By; MATTHEW UKACHUNWA, Lagos
Government and leaders of Nigeria have been urged to desist from managing the affairs of the country in a way and manner that can cause political upheavals and war.
Professor (Senator) Banji Akintoye called for this caution in Lagos at a conference marking the 50th anniversary of the end of the Nigerian Civil War titled “Never Again.”
Akintoye expressed fear that events that are happening in the country at present are similar to those that led to the civil war.
He said, “I have good reasons to fear that the character of the affairs of our country these days, and the prevailing mood among us Nigerians, are chillingly similar to the character of the affairs of our country in the months leading to our civil war.”
According to him, the government of Nigeria is being managed in ways that make it look like an exclusive preserved of a particular minority.
He emphasized that there seems to be agenda being pursued to establish a minority in all positions of command in the Executive, Administrative, Judicial and Security services of Nigeria.
The lawmaker pointed out that protest by the majority is being ignored.
Illustrating his standpoint, Akintoye said: “The state of law is patently being subsumed to the needs of that agenda, with seriously damaging effects on human rights.
“These situations are inevitably fostering, among the peoples of the Middle Belt and South of our country, the feeling that they are being reduced to the status of conquered peoples in Nigeria.”
He narrated that some persons of the would-be minority conquerors are loudly threatening to over run and seize the ancestral homelands of the said peoples of the Nigerian Middle Belt and South.
The professor stated that the government seems to be purposed not to defend the threatened citizens.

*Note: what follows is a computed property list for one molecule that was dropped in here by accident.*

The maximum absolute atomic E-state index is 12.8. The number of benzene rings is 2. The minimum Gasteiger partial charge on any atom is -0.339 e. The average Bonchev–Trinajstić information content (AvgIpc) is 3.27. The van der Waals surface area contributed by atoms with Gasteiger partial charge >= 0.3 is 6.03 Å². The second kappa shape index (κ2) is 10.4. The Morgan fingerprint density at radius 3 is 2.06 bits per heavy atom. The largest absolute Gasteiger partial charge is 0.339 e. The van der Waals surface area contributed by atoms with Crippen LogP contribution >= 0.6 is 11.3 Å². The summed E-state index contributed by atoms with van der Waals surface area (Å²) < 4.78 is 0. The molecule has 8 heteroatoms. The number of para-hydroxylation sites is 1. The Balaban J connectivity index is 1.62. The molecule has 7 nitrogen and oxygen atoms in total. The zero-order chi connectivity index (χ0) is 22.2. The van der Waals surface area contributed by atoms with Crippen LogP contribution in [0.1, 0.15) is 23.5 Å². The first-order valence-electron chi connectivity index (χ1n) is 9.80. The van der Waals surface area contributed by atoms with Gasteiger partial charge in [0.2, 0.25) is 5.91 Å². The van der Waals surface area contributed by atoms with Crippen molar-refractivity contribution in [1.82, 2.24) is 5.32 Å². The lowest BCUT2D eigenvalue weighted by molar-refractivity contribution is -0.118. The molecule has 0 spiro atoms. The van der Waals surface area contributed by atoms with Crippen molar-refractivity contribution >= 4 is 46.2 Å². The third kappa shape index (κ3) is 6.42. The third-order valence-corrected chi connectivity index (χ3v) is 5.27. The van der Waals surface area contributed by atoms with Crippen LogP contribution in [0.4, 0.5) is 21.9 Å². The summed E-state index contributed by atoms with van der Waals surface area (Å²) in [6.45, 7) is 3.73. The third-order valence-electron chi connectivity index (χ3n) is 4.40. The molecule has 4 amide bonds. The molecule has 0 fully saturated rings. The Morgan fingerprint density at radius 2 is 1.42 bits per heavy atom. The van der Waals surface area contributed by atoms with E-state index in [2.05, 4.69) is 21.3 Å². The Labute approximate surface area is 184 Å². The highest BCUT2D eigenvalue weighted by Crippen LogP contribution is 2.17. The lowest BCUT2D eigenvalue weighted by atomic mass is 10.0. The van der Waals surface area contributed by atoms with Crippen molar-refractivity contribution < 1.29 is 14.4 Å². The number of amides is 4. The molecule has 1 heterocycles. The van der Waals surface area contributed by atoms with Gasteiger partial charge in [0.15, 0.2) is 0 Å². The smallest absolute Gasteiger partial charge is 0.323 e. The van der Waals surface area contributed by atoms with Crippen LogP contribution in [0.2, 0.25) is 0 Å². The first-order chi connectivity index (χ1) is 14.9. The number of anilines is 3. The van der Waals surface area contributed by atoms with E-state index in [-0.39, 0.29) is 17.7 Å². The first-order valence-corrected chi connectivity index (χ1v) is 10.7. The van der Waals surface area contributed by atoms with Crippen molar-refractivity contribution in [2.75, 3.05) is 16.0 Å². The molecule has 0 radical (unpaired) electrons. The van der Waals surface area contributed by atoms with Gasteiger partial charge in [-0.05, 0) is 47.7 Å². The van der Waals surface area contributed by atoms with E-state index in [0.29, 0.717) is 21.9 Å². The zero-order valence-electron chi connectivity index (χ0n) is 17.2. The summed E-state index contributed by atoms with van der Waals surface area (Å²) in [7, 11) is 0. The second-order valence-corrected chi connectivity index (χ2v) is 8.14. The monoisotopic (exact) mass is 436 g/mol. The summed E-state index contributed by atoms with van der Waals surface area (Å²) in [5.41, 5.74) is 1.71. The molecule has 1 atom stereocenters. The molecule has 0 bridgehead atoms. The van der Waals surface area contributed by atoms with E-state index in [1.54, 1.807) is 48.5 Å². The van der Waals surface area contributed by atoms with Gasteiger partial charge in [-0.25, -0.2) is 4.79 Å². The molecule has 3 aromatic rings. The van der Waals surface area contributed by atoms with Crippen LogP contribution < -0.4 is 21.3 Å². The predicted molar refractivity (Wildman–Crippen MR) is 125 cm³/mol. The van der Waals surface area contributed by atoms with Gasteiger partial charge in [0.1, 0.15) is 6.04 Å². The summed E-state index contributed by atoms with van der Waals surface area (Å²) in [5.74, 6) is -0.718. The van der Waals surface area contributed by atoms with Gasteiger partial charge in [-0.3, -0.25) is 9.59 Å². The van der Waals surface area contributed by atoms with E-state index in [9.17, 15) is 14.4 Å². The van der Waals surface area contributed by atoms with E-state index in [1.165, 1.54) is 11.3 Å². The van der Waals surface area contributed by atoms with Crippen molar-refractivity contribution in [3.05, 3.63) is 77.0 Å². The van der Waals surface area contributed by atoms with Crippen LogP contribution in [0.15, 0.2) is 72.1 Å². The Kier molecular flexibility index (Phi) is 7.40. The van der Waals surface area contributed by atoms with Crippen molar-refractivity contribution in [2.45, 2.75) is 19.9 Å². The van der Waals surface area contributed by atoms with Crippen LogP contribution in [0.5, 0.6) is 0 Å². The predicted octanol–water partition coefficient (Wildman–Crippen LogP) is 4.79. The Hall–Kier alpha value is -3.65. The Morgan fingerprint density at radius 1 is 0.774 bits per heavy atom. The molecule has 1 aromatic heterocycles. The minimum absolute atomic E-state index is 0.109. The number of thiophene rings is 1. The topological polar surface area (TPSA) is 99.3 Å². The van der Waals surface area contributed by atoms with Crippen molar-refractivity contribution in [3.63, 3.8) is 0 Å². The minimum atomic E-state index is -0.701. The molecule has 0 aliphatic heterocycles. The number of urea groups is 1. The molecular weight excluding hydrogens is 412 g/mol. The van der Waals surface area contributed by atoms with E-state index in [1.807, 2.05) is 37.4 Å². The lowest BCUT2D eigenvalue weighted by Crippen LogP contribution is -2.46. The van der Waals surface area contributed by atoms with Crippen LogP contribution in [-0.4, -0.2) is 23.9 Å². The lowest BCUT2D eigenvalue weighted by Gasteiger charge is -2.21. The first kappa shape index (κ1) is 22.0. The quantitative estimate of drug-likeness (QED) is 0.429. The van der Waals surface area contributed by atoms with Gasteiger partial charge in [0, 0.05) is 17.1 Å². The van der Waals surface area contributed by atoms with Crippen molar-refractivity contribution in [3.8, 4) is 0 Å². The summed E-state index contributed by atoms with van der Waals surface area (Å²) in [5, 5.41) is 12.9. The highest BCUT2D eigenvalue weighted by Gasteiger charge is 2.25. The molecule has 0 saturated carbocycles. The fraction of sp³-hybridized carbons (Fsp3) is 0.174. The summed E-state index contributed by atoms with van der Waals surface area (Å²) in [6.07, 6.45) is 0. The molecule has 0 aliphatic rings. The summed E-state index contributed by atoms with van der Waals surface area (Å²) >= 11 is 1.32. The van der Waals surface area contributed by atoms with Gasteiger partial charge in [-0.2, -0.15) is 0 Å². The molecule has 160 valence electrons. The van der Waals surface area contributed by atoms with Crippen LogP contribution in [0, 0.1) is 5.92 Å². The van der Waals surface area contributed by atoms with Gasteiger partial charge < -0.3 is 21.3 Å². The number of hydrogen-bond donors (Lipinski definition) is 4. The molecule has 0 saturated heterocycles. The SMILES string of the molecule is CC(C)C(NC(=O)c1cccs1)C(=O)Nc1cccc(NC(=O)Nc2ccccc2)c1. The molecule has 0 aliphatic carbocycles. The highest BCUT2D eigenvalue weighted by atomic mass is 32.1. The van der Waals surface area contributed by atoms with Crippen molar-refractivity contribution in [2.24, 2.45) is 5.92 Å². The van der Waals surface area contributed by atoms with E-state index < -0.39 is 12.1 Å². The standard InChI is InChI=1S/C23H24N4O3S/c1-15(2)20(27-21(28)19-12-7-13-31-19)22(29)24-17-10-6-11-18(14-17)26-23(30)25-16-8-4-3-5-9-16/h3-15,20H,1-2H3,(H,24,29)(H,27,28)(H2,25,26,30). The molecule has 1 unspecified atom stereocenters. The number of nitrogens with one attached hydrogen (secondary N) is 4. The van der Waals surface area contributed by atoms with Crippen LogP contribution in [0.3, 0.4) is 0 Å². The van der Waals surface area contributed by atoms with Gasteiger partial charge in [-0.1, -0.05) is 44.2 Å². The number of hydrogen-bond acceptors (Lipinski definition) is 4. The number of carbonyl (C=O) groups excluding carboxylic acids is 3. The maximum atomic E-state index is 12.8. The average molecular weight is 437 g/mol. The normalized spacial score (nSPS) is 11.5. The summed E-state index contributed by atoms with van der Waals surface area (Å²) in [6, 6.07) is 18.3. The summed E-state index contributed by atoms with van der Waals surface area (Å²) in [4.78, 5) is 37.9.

Akintoye recommended restructuring of the country. “We Nigerians”, he remarked, “must restructure our country, with the objective of giving our country a true and generally acceptable federal structure under which the different sections of the country will be able to develop their resources.”
He advocated resect for rule of law, mutual respect, order and peace in Nigeria.
Nigeria is a country of many nations, he stated, adding that by ignoring this fundamental fact, “we have almost continuously let our country wobble and teeter on the brink of violent implosion.
“We fought and ended a civil war, but we have never really moved measurably away from the brinks of civil war.”
Former Head of State, General Yakubu Gowon, in his message on the occasion enjoined leaders and citizens to create platforms to dialogue and proffer ideas on how Nigerians can live in peace with one another.
He declared: “I urge all Nigerians to ensure that we avert another civil war in Nigeria.
“Our commitment to Nigeria must be total and patriotic. To me our Nigeria of today of over 500 ethnic groups of diverse socio-cultural and religious colorations and spread across 774 local government areas and the Federal Capital Territory (FCT) is worthy of your support and defence.”
Nobel Laureate, Professor Wole Soyinka, said that one of the ways to say “Never Again” is to enthrone principles of democracy in Nigeria, warning: “No nation has ever survived two civil wars.”
During his presentation at the event, Soyinka often repeated the question: “When is a nation?”